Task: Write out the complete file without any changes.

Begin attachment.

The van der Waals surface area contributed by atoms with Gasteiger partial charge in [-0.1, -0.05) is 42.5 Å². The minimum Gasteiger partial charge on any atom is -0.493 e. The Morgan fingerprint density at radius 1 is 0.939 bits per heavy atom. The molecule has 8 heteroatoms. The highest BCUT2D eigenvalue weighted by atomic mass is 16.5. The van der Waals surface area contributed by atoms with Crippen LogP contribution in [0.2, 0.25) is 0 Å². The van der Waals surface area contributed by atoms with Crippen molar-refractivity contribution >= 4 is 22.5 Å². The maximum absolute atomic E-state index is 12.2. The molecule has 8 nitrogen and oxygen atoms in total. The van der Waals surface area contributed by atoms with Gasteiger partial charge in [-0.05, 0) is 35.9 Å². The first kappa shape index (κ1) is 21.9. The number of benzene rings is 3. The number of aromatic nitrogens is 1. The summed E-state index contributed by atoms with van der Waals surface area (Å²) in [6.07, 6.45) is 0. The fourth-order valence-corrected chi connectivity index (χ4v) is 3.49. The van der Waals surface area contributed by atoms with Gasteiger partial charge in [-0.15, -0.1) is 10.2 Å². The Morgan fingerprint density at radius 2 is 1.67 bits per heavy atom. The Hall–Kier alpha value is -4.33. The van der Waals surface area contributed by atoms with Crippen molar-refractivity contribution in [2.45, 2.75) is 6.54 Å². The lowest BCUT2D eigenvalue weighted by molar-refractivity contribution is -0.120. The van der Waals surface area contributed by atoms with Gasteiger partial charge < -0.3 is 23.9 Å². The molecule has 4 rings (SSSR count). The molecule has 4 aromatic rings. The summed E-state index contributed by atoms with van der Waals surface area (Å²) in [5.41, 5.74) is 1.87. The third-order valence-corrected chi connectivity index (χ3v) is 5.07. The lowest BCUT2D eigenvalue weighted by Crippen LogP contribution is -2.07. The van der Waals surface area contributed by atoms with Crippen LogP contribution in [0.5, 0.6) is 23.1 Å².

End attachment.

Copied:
The van der Waals surface area contributed by atoms with Gasteiger partial charge in [-0.1, -0.05) is 42.5 Å². The minimum Gasteiger partial charge on any atom is -0.493 e. The Morgan fingerprint density at radius 1 is 0.939 bits per heavy atom. The molecule has 8 heteroatoms. The highest BCUT2D eigenvalue weighted by atomic mass is 16.5. The van der Waals surface area contributed by atoms with Crippen LogP contribution in [0.2, 0.25) is 0 Å². The van der Waals surface area contributed by atoms with Crippen molar-refractivity contribution >= 4 is 22.5 Å². The maximum absolute atomic E-state index is 12.2. The molecule has 8 nitrogen and oxygen atoms in total. The van der Waals surface area contributed by atoms with Gasteiger partial charge in [-0.05, 0) is 35.9 Å². The first kappa shape index (κ1) is 21.9. The number of benzene rings is 3. The number of aromatic nitrogens is 1. The summed E-state index contributed by atoms with van der Waals surface area (Å²) in [6.07, 6.45) is 0. The fourth-order valence-corrected chi connectivity index (χ4v) is 3.49. The van der Waals surface area contributed by atoms with Gasteiger partial charge in [-0.15, -0.1) is 10.2 Å². The Morgan fingerprint density at radius 2 is 1.67 bits per heavy atom. The Hall–Kier alpha value is -4.33. The van der Waals surface area contributed by atoms with Crippen molar-refractivity contribution in [2.45, 2.75) is 6.54 Å². The lowest BCUT2D eigenvalue weighted by molar-refractivity contribution is -0.120. The van der Waals surface area contributed by atoms with Gasteiger partial charge < -0.3 is 23.9 Å². The molecule has 4 rings (SSSR count). The molecule has 4 aromatic rings. The summed E-state index contributed by atoms with van der Waals surface area (Å²) in [5.41, 5.74) is 1.87. The third-order valence-corrected chi connectivity index (χ3v) is 5.07. The lowest BCUT2D eigenvalue weighted by Crippen LogP contribution is -2.07. The van der Waals surface area contributed by atoms with Crippen LogP contribution in [0.5, 0.6) is 23.1 Å².